"mega-events" have become an opportunity to experiment in monitoring people and places.
Anyone visiting London at the moment cannot help but notice the impact of a “mega-event” on the host city. The recently published book,Security Games edited by Colin J. Bennett and Kevin D. Haggerty (Routledge, 2011) addresses the impact of these events on wider practices of security and surveillance.
“Mega-Events” such as the Olympic Games pose peculiar and extensive security challenges. The overwhelming imperative is that nothing should go wrong. There are, however, almost an infinite number of things that can “go wrong”. This produces the perceived need for an ever expanding range of security measures – including extensive levels of surveillance.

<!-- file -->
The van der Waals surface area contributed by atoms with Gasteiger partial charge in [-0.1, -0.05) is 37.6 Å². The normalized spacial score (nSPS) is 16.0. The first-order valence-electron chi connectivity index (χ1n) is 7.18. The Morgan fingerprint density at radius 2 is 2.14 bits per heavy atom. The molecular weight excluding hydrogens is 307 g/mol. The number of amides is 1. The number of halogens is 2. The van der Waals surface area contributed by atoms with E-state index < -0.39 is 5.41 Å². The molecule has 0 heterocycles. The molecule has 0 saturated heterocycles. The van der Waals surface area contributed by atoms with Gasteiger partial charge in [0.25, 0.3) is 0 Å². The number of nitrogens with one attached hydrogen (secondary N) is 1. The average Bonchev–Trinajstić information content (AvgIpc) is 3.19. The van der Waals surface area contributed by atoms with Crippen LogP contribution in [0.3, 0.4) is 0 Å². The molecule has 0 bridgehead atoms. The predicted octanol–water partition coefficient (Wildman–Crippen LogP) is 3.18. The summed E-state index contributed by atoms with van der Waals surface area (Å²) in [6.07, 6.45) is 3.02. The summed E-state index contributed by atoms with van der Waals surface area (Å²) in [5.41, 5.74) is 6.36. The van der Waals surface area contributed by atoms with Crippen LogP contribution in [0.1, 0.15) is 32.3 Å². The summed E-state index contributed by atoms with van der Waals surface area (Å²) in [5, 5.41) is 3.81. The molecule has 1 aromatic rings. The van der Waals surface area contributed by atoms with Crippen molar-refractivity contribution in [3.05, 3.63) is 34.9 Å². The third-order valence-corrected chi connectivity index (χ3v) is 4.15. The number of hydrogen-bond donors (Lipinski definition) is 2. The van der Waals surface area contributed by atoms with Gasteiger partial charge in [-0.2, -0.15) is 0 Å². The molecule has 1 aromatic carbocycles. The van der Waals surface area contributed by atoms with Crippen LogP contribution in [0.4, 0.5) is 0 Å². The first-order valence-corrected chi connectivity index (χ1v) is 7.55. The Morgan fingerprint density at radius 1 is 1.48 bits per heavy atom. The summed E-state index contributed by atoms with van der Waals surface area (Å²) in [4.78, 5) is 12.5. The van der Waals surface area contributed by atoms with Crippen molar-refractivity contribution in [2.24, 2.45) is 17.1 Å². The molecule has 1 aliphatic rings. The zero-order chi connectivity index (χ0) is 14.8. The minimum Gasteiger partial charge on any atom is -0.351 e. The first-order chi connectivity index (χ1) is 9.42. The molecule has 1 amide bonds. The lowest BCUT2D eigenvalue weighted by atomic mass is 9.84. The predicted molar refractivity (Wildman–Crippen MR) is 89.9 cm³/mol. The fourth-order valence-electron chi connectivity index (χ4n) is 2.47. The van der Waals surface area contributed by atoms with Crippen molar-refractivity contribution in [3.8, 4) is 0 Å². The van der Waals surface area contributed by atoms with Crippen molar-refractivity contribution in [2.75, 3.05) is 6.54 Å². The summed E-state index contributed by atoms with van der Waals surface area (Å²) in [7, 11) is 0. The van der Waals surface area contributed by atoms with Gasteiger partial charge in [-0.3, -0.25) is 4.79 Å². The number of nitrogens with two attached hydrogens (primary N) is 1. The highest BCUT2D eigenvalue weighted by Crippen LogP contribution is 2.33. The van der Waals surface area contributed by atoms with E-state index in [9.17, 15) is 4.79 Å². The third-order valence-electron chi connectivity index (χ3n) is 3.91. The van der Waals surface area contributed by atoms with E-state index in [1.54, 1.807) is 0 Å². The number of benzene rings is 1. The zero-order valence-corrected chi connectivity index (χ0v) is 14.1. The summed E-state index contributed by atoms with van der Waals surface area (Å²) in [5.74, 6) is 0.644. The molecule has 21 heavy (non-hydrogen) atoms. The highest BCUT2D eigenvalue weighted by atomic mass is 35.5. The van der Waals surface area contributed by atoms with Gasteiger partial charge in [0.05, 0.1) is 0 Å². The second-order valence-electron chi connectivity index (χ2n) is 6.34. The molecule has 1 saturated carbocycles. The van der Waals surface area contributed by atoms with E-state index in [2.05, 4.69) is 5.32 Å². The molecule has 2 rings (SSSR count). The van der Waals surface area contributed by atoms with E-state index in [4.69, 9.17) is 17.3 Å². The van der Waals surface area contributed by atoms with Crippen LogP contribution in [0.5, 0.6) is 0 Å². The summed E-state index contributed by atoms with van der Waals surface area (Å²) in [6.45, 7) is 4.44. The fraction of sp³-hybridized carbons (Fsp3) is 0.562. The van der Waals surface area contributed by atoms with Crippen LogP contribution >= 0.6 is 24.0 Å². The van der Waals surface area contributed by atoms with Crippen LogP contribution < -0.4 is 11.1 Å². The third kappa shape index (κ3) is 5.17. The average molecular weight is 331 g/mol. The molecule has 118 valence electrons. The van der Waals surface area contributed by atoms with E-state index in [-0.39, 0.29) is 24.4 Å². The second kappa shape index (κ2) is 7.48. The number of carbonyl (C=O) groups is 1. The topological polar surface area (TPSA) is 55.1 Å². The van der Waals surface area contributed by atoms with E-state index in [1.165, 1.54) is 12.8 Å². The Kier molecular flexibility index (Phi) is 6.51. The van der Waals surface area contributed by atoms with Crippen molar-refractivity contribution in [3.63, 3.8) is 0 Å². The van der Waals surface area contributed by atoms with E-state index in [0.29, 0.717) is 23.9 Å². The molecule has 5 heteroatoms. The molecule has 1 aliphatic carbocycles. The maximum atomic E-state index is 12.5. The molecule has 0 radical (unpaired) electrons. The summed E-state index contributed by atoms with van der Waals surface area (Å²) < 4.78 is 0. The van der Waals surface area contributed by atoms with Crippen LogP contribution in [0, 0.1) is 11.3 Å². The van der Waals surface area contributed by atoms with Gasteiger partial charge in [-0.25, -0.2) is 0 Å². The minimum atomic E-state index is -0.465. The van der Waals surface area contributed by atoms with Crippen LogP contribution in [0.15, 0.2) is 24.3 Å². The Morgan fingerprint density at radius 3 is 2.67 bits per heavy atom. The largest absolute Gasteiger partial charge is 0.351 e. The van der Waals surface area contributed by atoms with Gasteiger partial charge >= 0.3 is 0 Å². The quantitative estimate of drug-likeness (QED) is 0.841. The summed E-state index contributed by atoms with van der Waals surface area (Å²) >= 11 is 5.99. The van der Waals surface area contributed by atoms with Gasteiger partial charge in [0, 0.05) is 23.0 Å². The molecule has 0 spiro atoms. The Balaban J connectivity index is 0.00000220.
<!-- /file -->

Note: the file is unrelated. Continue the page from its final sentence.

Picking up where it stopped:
These security measures are delivered by a security/industrial complex eager to showcase the latest technologies and prove they can deliver spectacular levels of security to protect the brand image of the country or city in question. The authors demonstrate how "mega-events" have become an opportunity to experiment in monitoring people and places. As the exceptional conditions of the “mega-event” become the norm, Security Games: Surveillance and Control at Mega-Events provides a chilling glimpse of a possible future that is more intensively and extensively monitored.
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